Give your Fantasy a little Boost – Drink + Draw


It’s 7.45 pm and the crowd starts growing at the platform of S-Schönhauser Allee. At 8 we are a huge pulk of people, and it’s hard to tell who is part of the group and who is just someone on the way home from work. Adam yells: ‚Ok guys. The next one is ours.‘ So we enter the S41 and spread out through the long train. Everyone tries to grab a seat and pulls out their sketchbooks immediately.

Zurückbleiben bitte! [Conductor: “Please stay back!”]

And then the Drink+Draw Ringbahn session begins. Free Beer is being passed around, the model freezes in her pose and conversations are getting started. Within the next two hours what we experience is Ringbahn routine at its best. We hear all kinds of languages and the squealing of the tracks. See all kinds of passengers from 70-Year-old Punk to 3-month old baby. Smell all kinds of fragrances from Chanel to Sterni fume.

Entschuldigen Sie die Störung. Haben Sie vielleicht noch was zu Essen oder eine kleine Spende? Dankeschön! Viel Glück und Gesundheit.“ [Passenger: “Please excuse the disruption. Have you got something to eat or a little donation for me? Thank you! Good Luck and God Bless you!”]

People come and go, but we just ride around and around on the Ringbahn. From East to West and West to East. City lights are dancing outside the black windows.

Nächste Station: Hermannstraße. Übergang zur U-Bahn Linie 8. [Conductor: “Next stop on the line: Hermannstraße. Transfer here for U8.”]

With every station, more people join the club and in the end it feels like the entire Ringbahn is just crowded with people drinking and drawing, laughing and chatting.

Alles um mich herum zeichnet. Voll gruselig. Einen ganzen Wagen voller zeichnender Leute habe ich noch nicht gesehen. [Passenger: “Everyone around me is drawing. Creepy! An entire wagon full of people drawing people – I’ve never seen anything like it!”]


Here are some impressions from the first Drink + Draw Ringbahn session:


Diese Diashow benötigt JavaScript.

Before the session we met Julian, the founder of Drink+Draw, Adam, the host of the Ringbahn session, and Melanie, the model for the day at a café at Schönhauser Allee Arcaden, had a coffee and some Donauwelle and asked them loads of questions.
Ruhmsucht: Drink + Draw – how was this idea born? Were you drunk when you came up with the idea of Drink + Draw?

J: More or less. It was three years ago. We had been to another life drawing session and were really disappointed with the light situation for the model there. So we went to my place, gathered a few friends, brought some drinks, listened to music and posed for each other. This is how it all started. After half a year we got offered a huge space at a sunglasses manufacture. The boss was really art loving and supporting and he always wanted to have some artists in the space. So they asked us, if we want to do all our events there and we said ‚yes’. Now we’re moving into our own location at Alte Münze.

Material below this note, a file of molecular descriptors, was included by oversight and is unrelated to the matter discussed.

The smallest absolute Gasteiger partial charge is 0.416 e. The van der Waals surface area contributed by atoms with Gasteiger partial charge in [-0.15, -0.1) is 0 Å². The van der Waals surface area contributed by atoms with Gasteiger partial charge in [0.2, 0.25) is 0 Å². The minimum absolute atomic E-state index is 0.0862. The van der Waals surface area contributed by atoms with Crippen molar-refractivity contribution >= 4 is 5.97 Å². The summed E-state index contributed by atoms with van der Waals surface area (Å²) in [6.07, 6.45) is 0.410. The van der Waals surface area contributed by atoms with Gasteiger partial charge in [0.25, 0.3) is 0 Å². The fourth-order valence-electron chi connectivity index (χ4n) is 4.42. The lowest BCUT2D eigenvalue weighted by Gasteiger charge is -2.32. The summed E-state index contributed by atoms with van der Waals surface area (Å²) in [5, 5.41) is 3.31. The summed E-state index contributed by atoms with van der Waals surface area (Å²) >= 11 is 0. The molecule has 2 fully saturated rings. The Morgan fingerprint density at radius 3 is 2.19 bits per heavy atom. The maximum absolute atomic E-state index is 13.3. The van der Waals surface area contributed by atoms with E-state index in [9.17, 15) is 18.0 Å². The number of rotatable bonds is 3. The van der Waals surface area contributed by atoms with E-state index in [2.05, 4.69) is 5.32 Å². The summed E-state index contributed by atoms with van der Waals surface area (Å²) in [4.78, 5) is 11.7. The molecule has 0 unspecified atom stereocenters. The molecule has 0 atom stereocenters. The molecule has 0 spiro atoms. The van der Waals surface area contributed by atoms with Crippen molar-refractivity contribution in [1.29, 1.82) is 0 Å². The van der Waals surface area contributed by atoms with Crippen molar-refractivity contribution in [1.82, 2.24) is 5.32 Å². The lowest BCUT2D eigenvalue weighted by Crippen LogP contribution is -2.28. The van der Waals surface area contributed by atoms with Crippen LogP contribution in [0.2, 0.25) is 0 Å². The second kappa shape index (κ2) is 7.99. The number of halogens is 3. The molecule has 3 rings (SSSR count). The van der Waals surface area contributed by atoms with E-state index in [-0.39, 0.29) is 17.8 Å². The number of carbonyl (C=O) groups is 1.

Ruhmsucht: Why are you changing the location? Did they storm your castle?

J: The host company moved out of the location. Now, after three years, we are big enough to step out of our cage with an own location where we can do whatever we want.


Ruhmsucht: Are you the nightmare of every art teacher or were your art teachers in school nightmares?

J: Maybe both. We have a very unusual way of teaching, but in a way it’s also classical. I studied at a classical academy in the US and I try to give a short version of what I learned there to the people.

A: We are not an anti-art-school. We are just anti some of the problems that art schools have. One of the big ones is, that students and artists are disconnected from the real world. In classical schools they don’t really know what to do with their skills, because they haven’t lived a full life. Drink + Draw connects people and puts art in the context of society again.

Ruhmsucht: Who is coming to your drawing classes?

A: I’ve seen everyone – from business people after work to super high level professionals. Artists, illustrators, digitals.

J: What impresses me the most are people who have nothing to do with art and come anyway. And sometimes they are getting really really good on a professional level. Also people come from all over the world to teach and participate in the sessions.


Ruhmsucht: So do you think you just need practice to become really good at drawing or do you also need talent?

J: I hate that question (laughs).

A: I think it is just a matter of practice, but in order to practice enough to get good you need to have a sensitivity and actually care enough about it.


Ruhmsucht: Some people have difficulties with being criticized. Have you ever had people crying in your feedback rounds?

A: If they are not crying, they are not learning (laughs).

J: Some people think they are that advanced that they don’t need any feedback. If they hear that something is not optimal or can be improved in their drawing, they can be really disappointed and always try to fire something back. We discuss the drawings all together as a group after the drawing session. Everyone is learning from each other. I am not the teacher, everyone is teaching.

A: We are not really about instructing people. Communities like Drink+Draw are about seeing how you can teach yourself.

Ruhmsucht: How many people are usually participating in your sessions?

J: Besides the big workshops and parties where you can find between 150 – 300 people, we have portrait and life drawing sessions two times a week with 20 – 30 people.


Ruhmsucht: We need to talk about the Drink + Draw parties. What do we have to expect from such a party?

J: It all started off with these parties. We had parties at least every month. The classes and workshops that we do now came after a year. The parties were a combination of a life drawing event and a dance floor/disco thing. There was always a theme going on, for example Moulin Rouge. Everybody has to dress up or they will get dressed at the door and everything is decorated in the theme as well. We have a stage with professional dancers and burlesque performers and everyone is sitting in rows in front of the stage, drawing. After the performer leave the stage, it’s an open stage and since everyone is dressed up, they are all models. So the drawing sessions continue all night long. On the other side of the room you can find a DJ, pumping beats and music that fits to the theme. We also had an absinth bar and a big roof terrace, where we could do the after show in the morning, when the sun came up.


Ruhmsucht: Sounds amazing. When is the next party?

J: We are still renovating the space, but maybe early next year. As soon as we establish the new location, we can do serious business. Until now it was not more than a hobby. Now we are trying to do it full time and make it big.